‘Stupid’ friend lied to protect gang member

A gang member who lost control of his girlfriend's car in a police chase was helped by a "stupid" friend who claimed he was at the wheel.

Patrick Duggan, 26, is currently serving a 154-day sentence for breaching the terms of a gang injunction order made to stop him blighting Birkenhead.

He was caught in Wirral on the same day police seized a Land Rover, six scrambler bikes and a Rolex watch.

Duggan was locked up on May 7, but appeared at Liverpool Crown Court again today, alongside Connor Nixon, 23.

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Nixon tried to take the rap for Duggan, who was banned from the road and knew he couldn't drive again until he passed an extended retest, after an incident on March 20 last year.

Police seized six scrambler bikes in Wirral in May

An officer spotted Duggan driving a grey Citroen Picasso, with a male passenger, on the Beechwood estate at 2.05pm.

Neil Bisarya, prosecuting, said officers then saw the car driving at high speed along Park Road North in Birkenhead at 2.55pm.

They activated their sirens but Duggan sped away and drove on the wrong side of the road towards oncoming traffic at a bend.

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Mr Bisarya said: "Mr Duggan lost control while having to make a sharp manoeuvre to the correct side of the road, to avoid a collision with oncoming traffic."

Duggan ended up mounting a kerb, then got out and fled, leaving the engine running, with the keys in the ignition.

He ran into a garden, climbed over a fence and escaped, but officers apprehended his passenger, a man referred to in court as only "Kieran".

At 9.50pm, Nixon walked into Wallasey Police Station and told an officer he had been the driver of the Citroen.

Nixon wasn't arrested, but police later contacted him to arrange an interview for perverting the course of justice.

On April 4, Duggan attended a voluntary interview and claimed Nixon had borrowed the car with the permission of his girlfriend, Camille Morgan.

He denied being in the car – a claim backed up by supposedly "sorry" Nixon when he spoke to police on June 7.

Nixon gave a prepared statement, which he said was written by his mum, but he signed of his own free will.

He told police he couldn't remember the date and couldn't answer any specific questions about the car or his driving.

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The court heard Ms Morgan told police she allowed Duggan to lend her car to a friend who was moving some items.

Duggan, of Fender Way, Woodchurch, Prenton, was set to stand trial, but later admitted dangerous driving, driving while disqualified and driving without insurance.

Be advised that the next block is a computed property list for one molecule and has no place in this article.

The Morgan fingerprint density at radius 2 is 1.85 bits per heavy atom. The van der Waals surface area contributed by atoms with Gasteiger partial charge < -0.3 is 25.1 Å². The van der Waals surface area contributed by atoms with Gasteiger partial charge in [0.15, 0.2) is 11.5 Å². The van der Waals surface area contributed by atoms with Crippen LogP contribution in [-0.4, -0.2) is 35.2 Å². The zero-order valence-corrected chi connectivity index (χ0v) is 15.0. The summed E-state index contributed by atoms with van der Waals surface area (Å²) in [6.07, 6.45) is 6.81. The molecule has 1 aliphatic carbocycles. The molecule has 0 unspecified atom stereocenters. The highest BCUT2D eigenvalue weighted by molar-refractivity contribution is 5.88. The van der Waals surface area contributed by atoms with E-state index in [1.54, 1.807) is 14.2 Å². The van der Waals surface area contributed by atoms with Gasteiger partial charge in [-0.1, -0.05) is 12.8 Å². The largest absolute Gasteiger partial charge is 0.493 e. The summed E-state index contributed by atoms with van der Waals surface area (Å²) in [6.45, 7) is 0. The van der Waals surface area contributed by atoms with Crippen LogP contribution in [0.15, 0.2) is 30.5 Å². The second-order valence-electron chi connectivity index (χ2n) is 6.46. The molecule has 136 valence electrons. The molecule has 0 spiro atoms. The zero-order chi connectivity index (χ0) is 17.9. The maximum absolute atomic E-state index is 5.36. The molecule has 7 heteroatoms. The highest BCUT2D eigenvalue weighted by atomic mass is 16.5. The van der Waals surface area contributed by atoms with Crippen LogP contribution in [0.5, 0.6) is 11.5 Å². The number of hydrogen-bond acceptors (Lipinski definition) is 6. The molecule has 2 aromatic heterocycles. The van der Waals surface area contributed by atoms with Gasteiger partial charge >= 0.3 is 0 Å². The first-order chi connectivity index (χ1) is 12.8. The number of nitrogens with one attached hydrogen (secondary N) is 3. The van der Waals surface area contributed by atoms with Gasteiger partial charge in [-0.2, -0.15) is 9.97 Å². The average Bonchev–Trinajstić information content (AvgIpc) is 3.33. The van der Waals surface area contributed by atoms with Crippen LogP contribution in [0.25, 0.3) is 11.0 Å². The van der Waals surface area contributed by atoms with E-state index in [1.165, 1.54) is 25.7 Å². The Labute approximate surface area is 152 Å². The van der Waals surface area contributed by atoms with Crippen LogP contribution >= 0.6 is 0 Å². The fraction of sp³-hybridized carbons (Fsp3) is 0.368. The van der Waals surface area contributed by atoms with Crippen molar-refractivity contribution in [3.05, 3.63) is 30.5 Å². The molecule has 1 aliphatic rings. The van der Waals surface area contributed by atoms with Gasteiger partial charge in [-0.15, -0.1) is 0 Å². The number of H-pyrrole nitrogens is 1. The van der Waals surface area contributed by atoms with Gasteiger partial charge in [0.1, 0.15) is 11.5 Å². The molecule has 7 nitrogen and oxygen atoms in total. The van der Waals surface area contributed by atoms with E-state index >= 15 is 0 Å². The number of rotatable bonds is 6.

He has 28 convictions for 44 offences and in 2015 was jailed for six months and banned from the road for a year for dangerous driving.

The majority of his offences are for dishonesty and public order, but in 2018 he was convicted of assault and criminal damage in Ibiza.

He is subject to a two-year gang injunction order, along with Kieran Salkeld, 25, and Sonny Watkinson, 31.

Duggan breached the order in May and was not set to be released from prison until July 23 at the earliest.

Neil Gunn, defending Duggan, said if he wasn't already in jail, he would have urged the judge to spare him prison.

He said Duggan's rate of offending had slowed down since his youth and asked for a sentence "with some light at the end of the tunnel".

Nixon, of Farmfield Drive, Beechwood, Prenton, who has two convictions for four offences – all for possessing drugs – admitted perverting the course of justice.

Brendan Carville, defending Nixon, said he acted out of "misguided loyalty" and it was "a stupid attempt" to try and stop Duggan being convicted.

He said his client was younger than Duggan, with a limited criminal record, adding: "This is a classic case of misguided loyalty."

Judge Louise Brandon said Nixon maintained a "wholly false account" that he was the driver, but was flummoxed by questions about the chase, adding: "Of course you couldn't have answered them, even if you wanted to."

She said Duggan also claimed Nixon was driving, but he was responsible for "dangerous and aggressive driving" in the early afternoon, when other motorists and pedestrians would have been around.

The judge said: "It's pure good luck that nobody was injured or worse by your driving."

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She jailed Duggan for 10 months and hit him with a further 25-month driving ban.

Judge Brandon told Dixon: "It's clear you made a deliberate decision to try and help a mate by lying to the police, not on one occasion, but on two."

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She said fortunately officers did not believe him and accepted he was remorseful, adding: "You said this was a stupid mistake and you and I can agree on that."

The judge handed Dixon eight months in prison, suspended for 18 months.

She ordered him to complete a Thinking Skills programme, 10-day Rehabilitation Activity Requirement and 180 hours of unpaid work.